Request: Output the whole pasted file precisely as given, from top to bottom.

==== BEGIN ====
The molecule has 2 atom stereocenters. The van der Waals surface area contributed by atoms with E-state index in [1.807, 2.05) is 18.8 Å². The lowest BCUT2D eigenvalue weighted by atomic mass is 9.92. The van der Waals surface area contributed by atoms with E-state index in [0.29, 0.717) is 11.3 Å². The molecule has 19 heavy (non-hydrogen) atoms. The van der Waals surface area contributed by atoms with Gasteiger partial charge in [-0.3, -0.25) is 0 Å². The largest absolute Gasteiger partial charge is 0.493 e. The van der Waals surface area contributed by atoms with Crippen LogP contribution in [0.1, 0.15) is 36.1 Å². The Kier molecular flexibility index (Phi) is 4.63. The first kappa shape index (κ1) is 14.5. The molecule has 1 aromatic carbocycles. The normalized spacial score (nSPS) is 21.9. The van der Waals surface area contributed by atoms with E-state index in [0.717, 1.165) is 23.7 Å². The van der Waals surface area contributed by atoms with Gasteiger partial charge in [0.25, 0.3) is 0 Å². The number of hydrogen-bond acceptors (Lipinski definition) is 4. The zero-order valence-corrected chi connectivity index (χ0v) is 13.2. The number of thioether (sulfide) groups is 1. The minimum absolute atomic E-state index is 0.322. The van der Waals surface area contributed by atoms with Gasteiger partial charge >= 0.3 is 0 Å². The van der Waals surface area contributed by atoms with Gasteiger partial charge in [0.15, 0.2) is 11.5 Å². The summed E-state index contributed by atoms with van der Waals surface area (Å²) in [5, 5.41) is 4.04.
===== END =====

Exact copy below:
The molecule has 2 atom stereocenters. The van der Waals surface area contributed by atoms with E-state index in [1.807, 2.05) is 18.8 Å². The lowest BCUT2D eigenvalue weighted by atomic mass is 9.92. The van der Waals surface area contributed by atoms with E-state index in [0.29, 0.717) is 11.3 Å². The molecule has 19 heavy (non-hydrogen) atoms. The van der Waals surface area contributed by atoms with Gasteiger partial charge in [-0.3, -0.25) is 0 Å². The largest absolute Gasteiger partial charge is 0.493 e. The van der Waals surface area contributed by atoms with Crippen LogP contribution in [0.1, 0.15) is 36.1 Å². The Kier molecular flexibility index (Phi) is 4.63. The first kappa shape index (κ1) is 14.5. The molecule has 1 aromatic carbocycles. The normalized spacial score (nSPS) is 21.9. The van der Waals surface area contributed by atoms with E-state index in [0.717, 1.165) is 23.7 Å². The van der Waals surface area contributed by atoms with Gasteiger partial charge in [0.25, 0.3) is 0 Å². The number of hydrogen-bond acceptors (Lipinski definition) is 4. The zero-order valence-corrected chi connectivity index (χ0v) is 13.2. The number of thioether (sulfide) groups is 1. The minimum absolute atomic E-state index is 0.322. The van der Waals surface area contributed by atoms with Gasteiger partial charge >= 0.3 is 0 Å². The van der Waals surface area contributed by atoms with Gasteiger partial charge in [0.15, 0.2) is 11.5 Å². The summed E-state index contributed by atoms with van der Waals surface area (Å²) in [5, 5.41) is 4.04.